IT'S known as the year 2000 problem. And if businesses aren't careful, their computers will turn a milestone into a millstone.
Despite the mammoth technological advances made since the turn of the century, it turns out that two tiny zeros can bedevil the smartest software.
An American bank had been selling a popular seven-year bond, for instance, when all of a sudden its computers started printing out checks worth millions of dollars, far more than the actual interest. The glitch: Its software couldn't make sense of accounts due in the year '00. The bank had to stop selling the bonds.
And in New York, a large newspaper had to stop selling 10-year subscriptions because its computers couldn't make heads or tails of a date field with '00.
Businesses are shy about admitting the year 2000 problem. But just about everyone has it: insurance companies, governments, even individuals. ''People just don't realize all the things that could go wrong,'' says Bill Goodwin of 2000AD Inc., a New York consulting firm dedicated to the problem.
No one knows for sure what exactly will happen when the clock reaches 12:00:01 a.m. on Jan. 1, 2000. But if businesses don't do something, analysts predict consumers will see all sorts of computer-generated gremlins. For example:
* You make a call that night at 12:02 a.m. to a part of the country that is still in 1999. Will the computer charge you for the five minutes you talked or subtract 1/1/00 from 12/31/99 and calculate a 99-year phone call?
* You make a claim in 1999 on an insurance policy that started in '98 and expires in '00. Depending on the computer's arithmetic, it may conclude you had a 98-year policy that expired in 1998, making the 1999 claim invalid.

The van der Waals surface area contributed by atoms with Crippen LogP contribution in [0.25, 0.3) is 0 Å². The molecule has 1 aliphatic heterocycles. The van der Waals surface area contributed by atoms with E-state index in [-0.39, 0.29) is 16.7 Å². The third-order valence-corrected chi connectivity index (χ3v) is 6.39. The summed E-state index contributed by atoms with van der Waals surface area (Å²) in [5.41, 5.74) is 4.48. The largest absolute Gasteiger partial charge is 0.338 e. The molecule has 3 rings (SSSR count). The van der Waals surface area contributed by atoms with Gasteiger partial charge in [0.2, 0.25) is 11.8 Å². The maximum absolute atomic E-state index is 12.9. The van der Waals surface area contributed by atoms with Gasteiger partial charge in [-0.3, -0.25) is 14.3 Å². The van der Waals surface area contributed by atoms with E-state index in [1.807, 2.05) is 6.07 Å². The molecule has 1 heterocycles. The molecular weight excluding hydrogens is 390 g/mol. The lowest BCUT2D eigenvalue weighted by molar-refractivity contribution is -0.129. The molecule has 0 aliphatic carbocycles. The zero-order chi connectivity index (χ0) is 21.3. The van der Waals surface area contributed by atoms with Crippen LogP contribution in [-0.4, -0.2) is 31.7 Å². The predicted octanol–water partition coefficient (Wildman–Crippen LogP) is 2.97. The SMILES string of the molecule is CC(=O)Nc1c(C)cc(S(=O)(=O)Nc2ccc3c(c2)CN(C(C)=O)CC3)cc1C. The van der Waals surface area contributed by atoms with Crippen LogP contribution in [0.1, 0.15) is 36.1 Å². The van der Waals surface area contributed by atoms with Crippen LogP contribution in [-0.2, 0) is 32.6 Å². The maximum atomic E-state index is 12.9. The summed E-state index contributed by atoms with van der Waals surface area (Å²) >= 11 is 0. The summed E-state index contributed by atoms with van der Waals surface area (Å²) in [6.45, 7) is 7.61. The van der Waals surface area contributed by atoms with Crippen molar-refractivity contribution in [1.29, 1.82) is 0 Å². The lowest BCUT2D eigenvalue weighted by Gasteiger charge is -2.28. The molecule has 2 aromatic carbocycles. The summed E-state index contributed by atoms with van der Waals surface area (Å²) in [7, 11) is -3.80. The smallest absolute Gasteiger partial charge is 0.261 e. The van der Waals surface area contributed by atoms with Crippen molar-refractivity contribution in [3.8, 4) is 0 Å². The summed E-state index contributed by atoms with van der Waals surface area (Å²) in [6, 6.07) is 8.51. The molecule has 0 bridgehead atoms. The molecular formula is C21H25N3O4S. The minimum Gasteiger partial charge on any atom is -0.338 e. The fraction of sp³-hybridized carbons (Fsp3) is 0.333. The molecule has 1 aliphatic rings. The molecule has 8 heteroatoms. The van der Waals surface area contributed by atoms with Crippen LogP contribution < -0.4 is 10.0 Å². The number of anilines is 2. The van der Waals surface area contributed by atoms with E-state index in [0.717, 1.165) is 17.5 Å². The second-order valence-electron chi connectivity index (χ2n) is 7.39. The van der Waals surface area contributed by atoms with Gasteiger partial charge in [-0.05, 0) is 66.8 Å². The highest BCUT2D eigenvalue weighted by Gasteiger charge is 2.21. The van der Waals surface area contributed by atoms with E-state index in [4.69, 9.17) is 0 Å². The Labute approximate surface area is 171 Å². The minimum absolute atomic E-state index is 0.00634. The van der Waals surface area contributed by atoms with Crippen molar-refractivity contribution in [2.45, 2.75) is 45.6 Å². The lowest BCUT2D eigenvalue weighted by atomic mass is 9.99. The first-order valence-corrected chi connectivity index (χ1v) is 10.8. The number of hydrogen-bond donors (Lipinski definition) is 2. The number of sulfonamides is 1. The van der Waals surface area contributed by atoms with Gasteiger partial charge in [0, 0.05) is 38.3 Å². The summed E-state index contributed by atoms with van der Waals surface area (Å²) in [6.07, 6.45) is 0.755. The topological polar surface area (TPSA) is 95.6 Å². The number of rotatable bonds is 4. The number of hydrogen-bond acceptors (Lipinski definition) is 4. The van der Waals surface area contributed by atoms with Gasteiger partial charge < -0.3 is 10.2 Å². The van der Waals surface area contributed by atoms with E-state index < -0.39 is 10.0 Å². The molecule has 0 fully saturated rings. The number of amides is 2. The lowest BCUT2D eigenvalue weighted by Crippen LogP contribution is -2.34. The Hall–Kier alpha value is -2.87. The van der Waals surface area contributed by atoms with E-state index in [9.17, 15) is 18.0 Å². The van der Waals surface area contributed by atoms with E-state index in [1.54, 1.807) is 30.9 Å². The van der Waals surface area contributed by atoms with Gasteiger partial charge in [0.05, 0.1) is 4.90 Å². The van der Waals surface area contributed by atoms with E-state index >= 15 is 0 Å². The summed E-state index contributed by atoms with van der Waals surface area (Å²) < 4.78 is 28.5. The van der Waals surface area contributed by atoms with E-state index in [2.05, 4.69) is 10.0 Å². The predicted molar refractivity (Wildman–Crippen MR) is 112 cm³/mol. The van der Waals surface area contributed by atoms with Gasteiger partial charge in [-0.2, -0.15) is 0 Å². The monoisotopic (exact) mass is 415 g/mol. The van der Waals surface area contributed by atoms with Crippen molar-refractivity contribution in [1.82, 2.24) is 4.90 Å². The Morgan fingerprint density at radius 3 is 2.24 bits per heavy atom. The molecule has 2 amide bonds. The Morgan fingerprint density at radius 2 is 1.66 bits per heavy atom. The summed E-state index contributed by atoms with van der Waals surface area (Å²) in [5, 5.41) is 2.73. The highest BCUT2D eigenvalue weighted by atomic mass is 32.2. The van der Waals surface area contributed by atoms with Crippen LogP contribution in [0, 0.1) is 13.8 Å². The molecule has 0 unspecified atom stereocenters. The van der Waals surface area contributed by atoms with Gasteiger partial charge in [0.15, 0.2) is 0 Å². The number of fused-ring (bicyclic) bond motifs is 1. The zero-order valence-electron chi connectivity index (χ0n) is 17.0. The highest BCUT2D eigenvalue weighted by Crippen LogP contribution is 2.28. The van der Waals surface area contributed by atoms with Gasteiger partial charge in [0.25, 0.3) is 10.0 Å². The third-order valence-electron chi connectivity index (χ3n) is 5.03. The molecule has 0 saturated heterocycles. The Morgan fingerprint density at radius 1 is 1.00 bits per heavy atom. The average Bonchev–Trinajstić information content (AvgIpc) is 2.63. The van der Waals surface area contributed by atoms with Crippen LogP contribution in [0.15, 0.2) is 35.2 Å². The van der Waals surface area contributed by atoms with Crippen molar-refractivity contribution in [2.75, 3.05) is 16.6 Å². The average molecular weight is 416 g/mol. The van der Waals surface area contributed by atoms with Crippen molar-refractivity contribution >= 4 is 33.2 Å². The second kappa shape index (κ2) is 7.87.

* You were born in 1982 and are applying for a driver's license in the year 2000. Will the state government's computer determine you're 18 or 82?
''It just goes on and on,'' sighs Jay Holmes, assistant vice president for programming at USAA. The San Antonio, Texas, insurance and financial-services company has been working on the problem since the 1980s. But with 25 to 30 percent of its computer code containing date-sensitive instructions, the company still faces massive reprogramming. ''It's a very bad thing, because when you have to change a fourth of your entire inventory, you've got a problem.''
The conundrum affects more than 90 percent of Fortune 1000 companies, says David Reingold, vice president of Computer Horizons Corp., a Mountain Lakes, N.J., consulting firm. And with more than 1 trillion lines of computer code to analyze, the problem is huge.
The Gartner Group, a Stamford, Conn., consulting firm, estimates that fixing the problem could total $600 billion worldwide. The federal government of the United States alone will have to spend $25 billion to $30 billion to handle the problem, estimates Chuck Ross, mid-Atlantic regional director for Data Dimensions, another consulting firm focusing solely on the 2000 problem.
Even personal computers pose potential date hazards. Many older IBM-compatible machines will, on reaching Jan. 1, 2000, interpret it as Jan. 1, 1980. Analysts have found individual PC software reacts strangely when calculating the year 2000.
To test whether a problem exists with a particular PC, analysts suggest setting the machine to a few minutes before midnight on Dec. 31, 1999. Turn off the computer, then turn it back on. If the date reads other than the year 2000, the machine has a dating problem.
The problem stems from computer-programming practices of the 1960s and '70s. Back then, computer storage and memory were precious, so programmers did everything to minimize data. Instead of using a four-digit year field, for example, they relied on a two-digit field.
No one worried much about the problem at the time, says Carla Gude, a software director at IBM. ''Programmers didn't think their programs would be around in the year 2000.''
To everybody's surprise, companies still rely on these 20- and 30-year-old programs to transact vital business functions. So companies are having to go through a tedious process of identifying date fields, modifying them so they include a four-digit year, then testing the changes.
With more businesses grappling with year 2000 fallout, computer companies and consultants are offering automated scanning programs and other date-conversion tools.
These steps should make computer programs reliable again - at least until 9999, points out Mr. Holmes, when mankind will have to reprogram everything again for a five-digit year.